Chinatown, British Columbia – A Tiny Gem

There are Chinatowns all over the US and Canada. The oldest is in San Francisco, the second oldest is in Victoria, British Columbia.

downloadThe Chinatown in BC is the oldest Chinatown in Canada and was established shortly after the gold rush of 1858 when there was a massive excursion of miners from all over the world, but particularly California, to the Fraser River. Many migrants liked Victoria and stayed there either after striking gold, or failing to find gold.

Chinatown, Victoria is tiny, only one block by two blocks. So as well as being the oldest Chinatown in the western world, it’s also the smallest.

Chinatown is today a bustling destination for locals and tourists. Locals are mainly Chinese-Canadians who have been in the area for generations. Victoria’s Chinatown is now surrounded by cultural, entertainment venues as well as being a venue itself. Chinatown is now conveniently just minutes away from other sites.

Gateway-to-Chinatown-377Despite the diminutive side of the place Chinatown has a lot of secrets. Behind the Classical and Renaissance building facades are the remnants of the Chinatown of old: secret passageways, remnants of opium dens, gambling parlors and brothels.

Over the years Old Chinatown reflected the varying amounts of opportunities in this area. Early Chinese pioneers had to overcome great physical and social obstacles to establish today’s prosperous and diverse society. The community has withstood extreme degrees of upheaval and injustice that helps define its unique character.

Post WW2 Chinese Canadians were granted equal rights and full Canadian citizenship. Old Chinatown became less populated as accommodations in other areas were sought. The preservation of Old Chinatown in the 80’s attracted artists and musicians who increased the occupancy rate and helped revive a previously declining Old Chinatown.

Rejuvenation efforts are continually made to restore and preserve Old Chinatown’s unique character and history. Although seemingly small; Old Chinatown once stretched over six square city blocks where thousands lived and worked in the largest Chinatown north of San Francisco. Urban renewal was and continues to be the main reason unique Old Chinatown buildings disappear.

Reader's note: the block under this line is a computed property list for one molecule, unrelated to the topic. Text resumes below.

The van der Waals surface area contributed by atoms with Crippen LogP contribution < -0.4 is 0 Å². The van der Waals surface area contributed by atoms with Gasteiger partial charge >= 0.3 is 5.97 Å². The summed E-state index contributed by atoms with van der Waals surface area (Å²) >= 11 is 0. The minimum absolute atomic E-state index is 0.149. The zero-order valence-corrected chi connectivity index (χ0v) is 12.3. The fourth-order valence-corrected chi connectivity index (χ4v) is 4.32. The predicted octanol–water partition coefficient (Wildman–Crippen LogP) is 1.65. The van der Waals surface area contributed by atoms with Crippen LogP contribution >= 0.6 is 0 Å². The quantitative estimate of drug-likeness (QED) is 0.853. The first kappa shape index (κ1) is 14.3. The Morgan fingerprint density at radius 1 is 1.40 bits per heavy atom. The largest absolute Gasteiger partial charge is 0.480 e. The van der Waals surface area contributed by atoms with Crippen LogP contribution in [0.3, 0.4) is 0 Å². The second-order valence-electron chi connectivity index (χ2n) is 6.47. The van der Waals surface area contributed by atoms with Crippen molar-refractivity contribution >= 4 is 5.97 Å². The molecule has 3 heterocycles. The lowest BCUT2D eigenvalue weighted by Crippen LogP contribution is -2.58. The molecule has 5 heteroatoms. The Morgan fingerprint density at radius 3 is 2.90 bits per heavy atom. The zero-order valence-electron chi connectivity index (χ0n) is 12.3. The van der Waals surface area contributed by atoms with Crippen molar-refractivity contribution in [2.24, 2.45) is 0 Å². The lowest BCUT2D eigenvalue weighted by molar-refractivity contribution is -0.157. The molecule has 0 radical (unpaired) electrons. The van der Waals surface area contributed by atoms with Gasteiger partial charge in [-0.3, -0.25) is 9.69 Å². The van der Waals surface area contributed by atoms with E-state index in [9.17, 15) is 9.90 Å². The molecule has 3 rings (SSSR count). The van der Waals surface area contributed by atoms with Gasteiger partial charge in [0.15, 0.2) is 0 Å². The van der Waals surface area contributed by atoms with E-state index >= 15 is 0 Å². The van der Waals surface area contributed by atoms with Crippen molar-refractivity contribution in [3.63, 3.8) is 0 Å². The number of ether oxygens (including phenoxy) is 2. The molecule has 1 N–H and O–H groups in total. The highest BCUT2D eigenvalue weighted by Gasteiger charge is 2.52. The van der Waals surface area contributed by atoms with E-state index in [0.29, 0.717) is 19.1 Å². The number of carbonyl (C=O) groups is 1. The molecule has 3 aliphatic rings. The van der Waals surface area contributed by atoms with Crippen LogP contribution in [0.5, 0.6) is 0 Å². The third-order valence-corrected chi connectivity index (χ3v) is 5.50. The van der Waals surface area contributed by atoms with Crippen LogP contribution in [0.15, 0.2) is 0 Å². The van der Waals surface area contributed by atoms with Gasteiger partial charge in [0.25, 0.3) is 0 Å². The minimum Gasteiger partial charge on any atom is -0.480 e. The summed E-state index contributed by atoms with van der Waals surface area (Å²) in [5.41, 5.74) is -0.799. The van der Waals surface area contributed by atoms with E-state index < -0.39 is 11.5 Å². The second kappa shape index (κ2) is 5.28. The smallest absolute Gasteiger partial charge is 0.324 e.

Currently Old Chinatown remains a sanctuary that offers respite from the urban status quo. Much wisdom and many holistic health benefits are continually derived from Old Chinatown’s customs, philosophy, medicine, gourmet cuisine and many cultures. It is a colorful mixed community that endears and prospers.

Here’s a great little tour of an old gambling den in Victoria:








A Brief History Of Victoria BC

There are few places more British than Victoria, British Columbia. In fact sometimes this beautiful city seems to out-Britain Britain. But don’t take my word for it – visit.

Thousands of years before Captain Cook became the first non-aboriginal man to set foot on Vancouver Island in 1778, Victoria’s pristine wilderness had been home to many aboriginal tribes.

Several aboriginal families lived on Southern Vancouver Island, each distinguished by a different different dialect of the North Straits Salish or language. The families or tribes were the Saanich, the Songhees, and the Sooke First Nations peoples.

In 1843, James Douglas chose Victoria as a Hudson Bay Company trading post. The post was eventually renamed Fort Victoria, in honour of Queen Victoria. Between 1850 and 1854, Governor James Douglas negotiated fourteen treaties with Coast Salish peoples on Vancouver Island. Today it is generally agreed that most of the native tribes thought they were signing peace treaties, not giving up their land in perpetuity.

The Lekwungen were then relocated to reserves, one of which overlooked Victoria’s Inner Harbour and was later moved to Esquimalt.

In 1858, gold was discovered on the lower Fraser River, resulting in a population explosion in the fledgling settlement of B.C. Though gold was first discovered on the Fraser River by First Nations people in 1857, Governor Douglas managed to keep this information quiet for a year, certain that the area would become overrun with prospectors. He was of course correct. When the news leaked our Victoria and BC were changed forever.

The estimated settler population in Victoria in 1858 was approximately 500, but news of the gold quickly spread and within two months, more than 30 000 gold miners descended upon the Fraser Valley through Victoria. Many of the miners came from the United States, where they had tried their luck in the California gold rush of 1848. Others were migrants from Britain, Canada, and other parts of Europe.

The first ship bringing these modern argonauts, the “Commodore” – a wooden side-wheel American steamer, entered Victoria harbor on Sunday The gold rush also brought the arrival of several thousand Chinese immigrants, who continued to arrive throughout the late nineteenth century to labor on projects such as the construction of the Canadian Pacific Railway in the 1880s.